Thomas Dixon Jr. and the Birth of Modern America Michele K. Gillespie Editor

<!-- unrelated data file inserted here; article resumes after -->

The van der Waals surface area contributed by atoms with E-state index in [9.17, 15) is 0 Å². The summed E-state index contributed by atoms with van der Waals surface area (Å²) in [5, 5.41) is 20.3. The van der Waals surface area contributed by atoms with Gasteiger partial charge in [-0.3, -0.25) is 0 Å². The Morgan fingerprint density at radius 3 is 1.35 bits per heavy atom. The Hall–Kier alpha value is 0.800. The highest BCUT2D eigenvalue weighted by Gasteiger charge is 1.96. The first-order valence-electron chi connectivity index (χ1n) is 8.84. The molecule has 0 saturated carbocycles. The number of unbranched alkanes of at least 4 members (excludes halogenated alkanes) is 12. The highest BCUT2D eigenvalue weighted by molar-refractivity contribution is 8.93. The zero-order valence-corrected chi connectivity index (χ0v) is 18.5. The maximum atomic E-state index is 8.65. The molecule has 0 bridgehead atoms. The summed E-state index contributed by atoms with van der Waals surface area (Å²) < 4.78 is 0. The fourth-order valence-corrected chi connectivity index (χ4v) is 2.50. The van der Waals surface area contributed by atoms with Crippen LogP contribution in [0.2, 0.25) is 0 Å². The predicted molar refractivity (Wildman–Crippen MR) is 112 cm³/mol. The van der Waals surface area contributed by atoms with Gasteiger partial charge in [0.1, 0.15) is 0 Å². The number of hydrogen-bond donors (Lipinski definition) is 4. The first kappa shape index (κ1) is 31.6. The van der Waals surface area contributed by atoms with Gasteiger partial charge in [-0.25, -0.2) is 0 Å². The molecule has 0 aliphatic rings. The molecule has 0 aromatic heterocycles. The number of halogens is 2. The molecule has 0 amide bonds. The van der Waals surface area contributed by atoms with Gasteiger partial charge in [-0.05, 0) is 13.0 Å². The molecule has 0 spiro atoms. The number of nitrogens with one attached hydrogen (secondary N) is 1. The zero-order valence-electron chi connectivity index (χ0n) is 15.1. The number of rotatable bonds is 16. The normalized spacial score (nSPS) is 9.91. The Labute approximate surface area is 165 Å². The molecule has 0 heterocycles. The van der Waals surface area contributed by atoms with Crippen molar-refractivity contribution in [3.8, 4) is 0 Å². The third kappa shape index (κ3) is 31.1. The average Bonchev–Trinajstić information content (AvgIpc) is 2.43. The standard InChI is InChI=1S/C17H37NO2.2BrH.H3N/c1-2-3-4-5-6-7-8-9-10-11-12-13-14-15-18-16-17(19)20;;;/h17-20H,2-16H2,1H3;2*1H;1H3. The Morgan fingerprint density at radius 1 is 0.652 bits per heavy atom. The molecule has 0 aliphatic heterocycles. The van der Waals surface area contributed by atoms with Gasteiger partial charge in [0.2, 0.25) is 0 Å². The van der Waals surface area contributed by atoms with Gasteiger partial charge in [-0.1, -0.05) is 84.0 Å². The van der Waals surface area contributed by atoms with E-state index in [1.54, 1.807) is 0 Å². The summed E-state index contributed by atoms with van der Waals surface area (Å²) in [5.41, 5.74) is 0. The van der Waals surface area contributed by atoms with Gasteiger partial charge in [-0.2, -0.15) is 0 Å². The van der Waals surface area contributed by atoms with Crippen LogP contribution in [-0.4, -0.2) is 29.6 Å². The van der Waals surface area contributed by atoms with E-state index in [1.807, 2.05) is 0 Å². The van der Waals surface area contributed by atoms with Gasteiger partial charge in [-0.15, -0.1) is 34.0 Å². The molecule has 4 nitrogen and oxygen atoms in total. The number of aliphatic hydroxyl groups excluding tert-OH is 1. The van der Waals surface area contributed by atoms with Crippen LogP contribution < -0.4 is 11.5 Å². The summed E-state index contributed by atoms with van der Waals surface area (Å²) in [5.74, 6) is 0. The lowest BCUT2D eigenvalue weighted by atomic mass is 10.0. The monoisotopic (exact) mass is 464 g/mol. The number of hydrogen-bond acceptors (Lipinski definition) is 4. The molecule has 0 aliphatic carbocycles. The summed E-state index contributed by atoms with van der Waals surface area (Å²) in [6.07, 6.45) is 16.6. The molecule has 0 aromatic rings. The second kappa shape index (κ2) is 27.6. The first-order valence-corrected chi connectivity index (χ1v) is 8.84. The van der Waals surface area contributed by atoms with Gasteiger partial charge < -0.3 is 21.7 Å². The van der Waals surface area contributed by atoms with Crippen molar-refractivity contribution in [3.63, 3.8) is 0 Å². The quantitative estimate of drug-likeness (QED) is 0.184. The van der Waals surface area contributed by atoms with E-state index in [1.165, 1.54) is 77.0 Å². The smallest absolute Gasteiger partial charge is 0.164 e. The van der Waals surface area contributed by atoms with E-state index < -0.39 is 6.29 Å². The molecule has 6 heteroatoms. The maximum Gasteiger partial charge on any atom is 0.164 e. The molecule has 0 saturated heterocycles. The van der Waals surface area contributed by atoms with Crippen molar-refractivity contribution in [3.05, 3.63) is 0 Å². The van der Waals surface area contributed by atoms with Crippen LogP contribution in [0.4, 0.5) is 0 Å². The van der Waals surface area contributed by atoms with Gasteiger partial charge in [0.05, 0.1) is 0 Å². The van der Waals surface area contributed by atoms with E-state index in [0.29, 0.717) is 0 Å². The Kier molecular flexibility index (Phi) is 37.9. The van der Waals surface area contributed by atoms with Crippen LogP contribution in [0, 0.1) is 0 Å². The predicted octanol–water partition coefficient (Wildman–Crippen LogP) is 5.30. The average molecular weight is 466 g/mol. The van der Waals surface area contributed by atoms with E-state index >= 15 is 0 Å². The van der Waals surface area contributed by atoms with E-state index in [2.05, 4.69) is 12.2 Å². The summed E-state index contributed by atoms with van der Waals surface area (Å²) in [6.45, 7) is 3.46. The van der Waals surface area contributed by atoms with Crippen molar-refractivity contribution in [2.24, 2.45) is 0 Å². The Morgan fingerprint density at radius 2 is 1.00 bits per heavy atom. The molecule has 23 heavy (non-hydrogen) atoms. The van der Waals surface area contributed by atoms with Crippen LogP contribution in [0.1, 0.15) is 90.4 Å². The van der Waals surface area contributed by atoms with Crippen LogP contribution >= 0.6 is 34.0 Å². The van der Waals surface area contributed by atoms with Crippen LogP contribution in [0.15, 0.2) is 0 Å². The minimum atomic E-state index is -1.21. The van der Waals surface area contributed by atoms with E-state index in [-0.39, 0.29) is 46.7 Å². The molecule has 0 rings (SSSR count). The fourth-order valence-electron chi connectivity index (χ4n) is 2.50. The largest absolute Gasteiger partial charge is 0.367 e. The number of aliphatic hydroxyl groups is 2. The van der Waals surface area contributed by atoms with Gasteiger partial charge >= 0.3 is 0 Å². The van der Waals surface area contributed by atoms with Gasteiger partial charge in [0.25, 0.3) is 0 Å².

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A sweeping yet rigorous analysis of Dixon and his work. The collection approaches the southern intellectual through multiple methodologies -- from literary theory and film studies to social history and religious studies. We get an exhaustive yet diverse perspective on Dixon's influence and legacy. -- Journal of American HistoryThomas Dixon Jr. (1864--1946), best remembered today as the author of the racist novels that served as the basis for D. W. Griffith's controversial 1915 classic film The Birth of a Nation, also enjoyed great renown in his lifetime as a minister, lecturer, lawyer, and actor. Although this native southerner's blatantly racist, chauvinistic, and white supremacist views are abhorrent today, his contemporary audiences responded enthusiastically to Dixon. In Thomas Dixon Jr. and the Birth of Modern America, distinguished scholars of religion, film, literature, music, history, and gender studies offer a provocative examination of Dixon's ideas, personal life, and career and in the process illuminate the evolution of white racism in the early twentieth century and its legacy down to the present. The contributors analyze Dixon's sermons, books, plays, and films seeking to understand the appeal of his message within the white culture of the Progressive era. They also explore the critical responses of African Americans contemporary with Dixon. By delving into the context and complexity of Dixon's life, the contributors also raise fascinating questions about the power of popular culture in forming Americans' views in any age. An important and valuable addition to the literature on turn-of-the-century white supremacy. -- Journal of Southern History

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